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‘We saw how courageous and strong our country can be’

Dozens gathered in Mantua's Chestnut Branch Park to remember the heroes of 9/11

Joseph Metz/The Sun
First responders salute in front of a plaque at the park’s 9/11 memorial. The three residents of Gloucester County who died that day were also honored.

Mantua Township hosted its annual Patriot Day Ceremony in Chestnut Branch Park on Monday to honor those who lost their lives on 9/11 and remember acts of courage.

The ceremony at the park’s 9/11 memorial began at 8:46 a.m., to coincide with the time that the first plane hijacked by terrorists crashed into the World Trade Center in New York on that Tuesday 22 years ago. Dozens came out on the cloudy and wet day to pay their respects at the park.

Situated within the 9/11 memorial is a twisted I-beam from the World Trade Center, a block of limestone from the damaged Pentagon building that sits beneath military flags, and an empty space of grass that pays tribute to the passengers of United 93 who sacrificed themselves by wresting the plane from terrorists and crashing it in a field near Shanksville, Pa.

“On Sept. 11, 2001, our nation saw the face of evil,” said Gloucester County Board of Commissioners Director Frank DiMarco. “Yet on that awful day, we also witnessed something distinctly American. Ordinary citizens rising to the occasion and responding with extraordinary acts of courage.

“From the office workers to the flight passengers, to finally the first responders, we saw how courageous and strong our country can be in the face of tragedy,” he added. “Out of this tragedy, we resolve to honor every man and woman lost. We seek their lasting memorial in a safer, and more hopeful world.”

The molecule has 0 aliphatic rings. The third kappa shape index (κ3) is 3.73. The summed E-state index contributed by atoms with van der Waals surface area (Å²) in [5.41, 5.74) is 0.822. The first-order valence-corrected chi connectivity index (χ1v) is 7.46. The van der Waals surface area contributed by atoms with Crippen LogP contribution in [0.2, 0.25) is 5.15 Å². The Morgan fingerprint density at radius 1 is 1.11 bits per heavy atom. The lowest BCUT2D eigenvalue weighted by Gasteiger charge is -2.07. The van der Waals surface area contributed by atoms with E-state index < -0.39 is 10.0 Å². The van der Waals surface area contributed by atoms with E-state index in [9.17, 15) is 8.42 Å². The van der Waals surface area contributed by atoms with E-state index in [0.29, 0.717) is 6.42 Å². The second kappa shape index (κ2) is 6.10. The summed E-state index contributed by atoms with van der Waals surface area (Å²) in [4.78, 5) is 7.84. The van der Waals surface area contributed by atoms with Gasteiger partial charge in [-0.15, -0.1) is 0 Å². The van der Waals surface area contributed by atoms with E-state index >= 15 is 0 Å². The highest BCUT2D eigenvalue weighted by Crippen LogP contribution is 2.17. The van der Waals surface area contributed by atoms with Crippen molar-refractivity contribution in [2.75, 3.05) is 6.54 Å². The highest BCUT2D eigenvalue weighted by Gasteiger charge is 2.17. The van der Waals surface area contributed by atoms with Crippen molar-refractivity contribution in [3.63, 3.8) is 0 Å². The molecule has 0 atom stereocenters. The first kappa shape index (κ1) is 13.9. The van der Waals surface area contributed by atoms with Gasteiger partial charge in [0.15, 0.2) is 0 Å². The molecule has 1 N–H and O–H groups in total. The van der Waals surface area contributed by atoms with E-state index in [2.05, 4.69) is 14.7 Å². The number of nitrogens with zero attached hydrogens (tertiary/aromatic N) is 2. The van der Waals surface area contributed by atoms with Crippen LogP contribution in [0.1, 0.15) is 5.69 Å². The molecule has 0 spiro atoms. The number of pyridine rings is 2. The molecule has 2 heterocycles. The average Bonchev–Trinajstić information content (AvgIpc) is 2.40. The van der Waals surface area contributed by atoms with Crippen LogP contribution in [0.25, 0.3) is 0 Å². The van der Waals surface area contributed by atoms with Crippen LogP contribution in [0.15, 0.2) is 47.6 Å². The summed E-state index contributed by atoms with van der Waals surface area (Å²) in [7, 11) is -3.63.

The lives of three Gloucester County residents who died during 9/11 were also cited during the ceremony: John Rodak of Mantua, Perry Thompson of Monroe Township and Nicholas W. Brandemarti of West Deptford. The families of Rodak and Brandemarti were in attendance.

The ceremony was also attended by Mantua Mayor Robert Zimmerman and Deputy Mayor Pete Scirrotto; Harrison Township Mayor Louis Manzo and Deputy Mayor Julie DeLaurentis; county Commissioner Denise DiCarlo; and first responders from Mantua, Pitman and Woodbury

A bell used only during the 9/11 memorial rang four times, each one symbolizing the time a hijacked plane hit its target. Music was provided by the Clearview Regional High School Choir and Marching Band playing The Star Spangled Banner and Amazing Grace.

“We are afflicted in every way but not constrained,” Deacon Peter Traum noted in his closing prayer. “Perplexed, but not driven to despair. Persecuted, but not abandoned.

“Struck down, but not destroyed.”

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